It is foreseen that other means could be used to secure the patient support structure 2 to the rotatable mounts 75 and 76. For example, a rod could be inserted through aligned apertures 84 and a hollow engaging bar 119 aligned with the apertures 84.

Each support pad 101 is secured by a bracket 110 to a positioning sleeve 111. Each positioning sleeve 111 is slidingly secured to one of the opposed legs 106 of the rectangular frame 100 so that three support pads 101 are secured to each opposed leg 106. As shown in phantom lines in FIG. 13, the support pads 101 may be slidingly and independently advanced along and adjustable relative to each other and the opposed legs 106 and may be secured at a desired position by use of a set screw 112 extending through the underside of each positioning sleeve 111.

Each pair of support pads 101 extends partially across the rectangular open area 107 formed by the rectangular frame 100. The support pads 101 are angled downward and inward towards the rectangular open area 107, when a patient is supported thereby as in FIG. 4, thereby forming a V-shaped support surface for the patient. The dimensions of the rectangular frame 100 and the support pads 101 are such that the support pads 101 may be positioned so as to support a patient in a prone position on the support pads 101.

The patient support structure 2 further comprises a leg support means, such as support mechanism 127, and a pair of armrests 128. Each leg support mechanism 127 comprises a fabric sleeve 129 wrapped around a portion of the opposed legs 106 of the rectangular frame 100. The fabric sleeve 129 is positioned between the support pads 101 and the second mountable end 105 of the rectangular frame 100 so as to support the legs of a patient positioned on the support pads 101 in a prone position.

Each of the armrests 128, as shown in FIG. 14, comprise a flat, padded surface 130 adjustably connected to the opposed legs 106 of the rectangular frame 100. A first armrest sleeve 131 is slidingly secured to each of the opposed legs 106 between the support pads 101 and the first mountable end 104 of the rectangular frame 100. A first vertical armrest member 132 is secured to the first armrest sleeve 131 and extends vertically to the side of and below the opposed leg 106 to which it is secured, when supporting a patient. A second armrest sleeve 133 is secured to the end of the first vertical armrest member 132 and extends horizontally away from the rectangular frame 100. A horizontal armrest member 134 is slidingly received within the second armrest sleeve 133 and slidingly extends away from the rectangular frame 100. A third armrest sleeve 135 is secured in perpendicular alignment to the end of the horizontal member 134 extending away from the rectangular frame 100. A second vertical armrest member 136 is slidingly received within the third armrest sleeve 135. The upper end of the second vertical armrest member 136 is secured to the padded surface 130 in perpendicular alignment and the lower end of the second vertical armrest member 136 extends through the third armrest sleeve 135.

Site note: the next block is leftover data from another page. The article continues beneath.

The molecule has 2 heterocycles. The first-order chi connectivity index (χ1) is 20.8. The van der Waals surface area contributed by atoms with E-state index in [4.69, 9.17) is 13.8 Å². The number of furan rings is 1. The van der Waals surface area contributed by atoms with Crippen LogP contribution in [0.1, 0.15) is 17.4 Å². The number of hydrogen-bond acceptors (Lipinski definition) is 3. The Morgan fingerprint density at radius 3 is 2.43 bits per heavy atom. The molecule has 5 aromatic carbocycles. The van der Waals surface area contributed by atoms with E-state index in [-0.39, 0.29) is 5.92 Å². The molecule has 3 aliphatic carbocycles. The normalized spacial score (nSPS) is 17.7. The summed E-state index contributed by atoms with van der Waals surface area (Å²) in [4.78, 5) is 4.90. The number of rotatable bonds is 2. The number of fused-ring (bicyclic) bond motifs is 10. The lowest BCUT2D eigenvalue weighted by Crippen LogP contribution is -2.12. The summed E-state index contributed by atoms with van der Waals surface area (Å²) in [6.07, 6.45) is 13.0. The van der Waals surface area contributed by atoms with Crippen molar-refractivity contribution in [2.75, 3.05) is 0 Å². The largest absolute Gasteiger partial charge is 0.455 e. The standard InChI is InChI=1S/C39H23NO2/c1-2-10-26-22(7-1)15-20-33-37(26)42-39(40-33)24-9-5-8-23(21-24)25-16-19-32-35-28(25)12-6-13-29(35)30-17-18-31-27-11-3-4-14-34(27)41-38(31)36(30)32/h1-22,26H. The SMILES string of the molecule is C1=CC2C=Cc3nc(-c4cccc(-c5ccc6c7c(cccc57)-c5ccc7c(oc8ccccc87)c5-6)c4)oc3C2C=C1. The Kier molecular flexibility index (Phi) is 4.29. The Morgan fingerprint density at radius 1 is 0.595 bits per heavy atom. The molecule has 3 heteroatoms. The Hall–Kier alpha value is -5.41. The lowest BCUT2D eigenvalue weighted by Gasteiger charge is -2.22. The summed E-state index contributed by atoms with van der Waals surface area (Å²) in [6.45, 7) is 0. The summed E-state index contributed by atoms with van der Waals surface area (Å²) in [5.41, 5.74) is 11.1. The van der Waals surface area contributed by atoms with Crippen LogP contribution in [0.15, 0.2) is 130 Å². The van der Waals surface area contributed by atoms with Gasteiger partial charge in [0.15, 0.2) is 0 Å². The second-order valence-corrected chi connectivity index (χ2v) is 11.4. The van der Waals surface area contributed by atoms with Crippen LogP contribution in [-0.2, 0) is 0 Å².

The position of the padded surface 130 may be adjusted by slidingly advancing the first vertical armrest member 132, the horizontal armrest member 134 and the second vertical armrest member 136 within the first, second and third armrest sleeves 131, 133 and 135. Armrest set screws 137 threaded through each of the armrest sleeves 131, 133 and 135 are selectively tightened to secure the padded surface 130 at a desired setting.

A planar support surface 155 having dimensions similar to those of the rectangular frame 100 is also removably securable to the rotatable mounts 75 and 76 by an attachment means such as attachment mechanism 156 similar in structure to the attachment mechanism 118 of the patient support structure 2.

When using the spinal surgery table 1, the horizontal support members 25 of the hydraulic lifts 10 and 11 are each initially positioned at their lowest position. The patient is placed in a supine position on the unattached planar support surface 155. The planar support surface 155, with the patient thereon, is then attached to elongate receiving arms 80 of the rotatable mounts 75 and 76 using the attachment means 156, as seen in FIG. 2.

The patient support structure 2 is then positioned over the patient so that the first and second mountable ends 104 and 105 are positioned with the engaging bars 119 of the first and second mountable ends 104 and 105 located between the elongate receiving arms 80 of the first and second rotatable mounts 75 and 76 respectively with the patient still supine, as seen in FIG. 3. The support pads 101 are positioned and secured in place by the set screws 112 so that one pair of support pads 101 engages the patient along the lateral aspects of the upper thoracic cage and the other pairs of support pads 101 engage the patient along the antero-lateral aspects of the pelvic girdle. The attachment mechanism 118 operates to secure the patient support structure 2 in such an engaging relationship with the patient.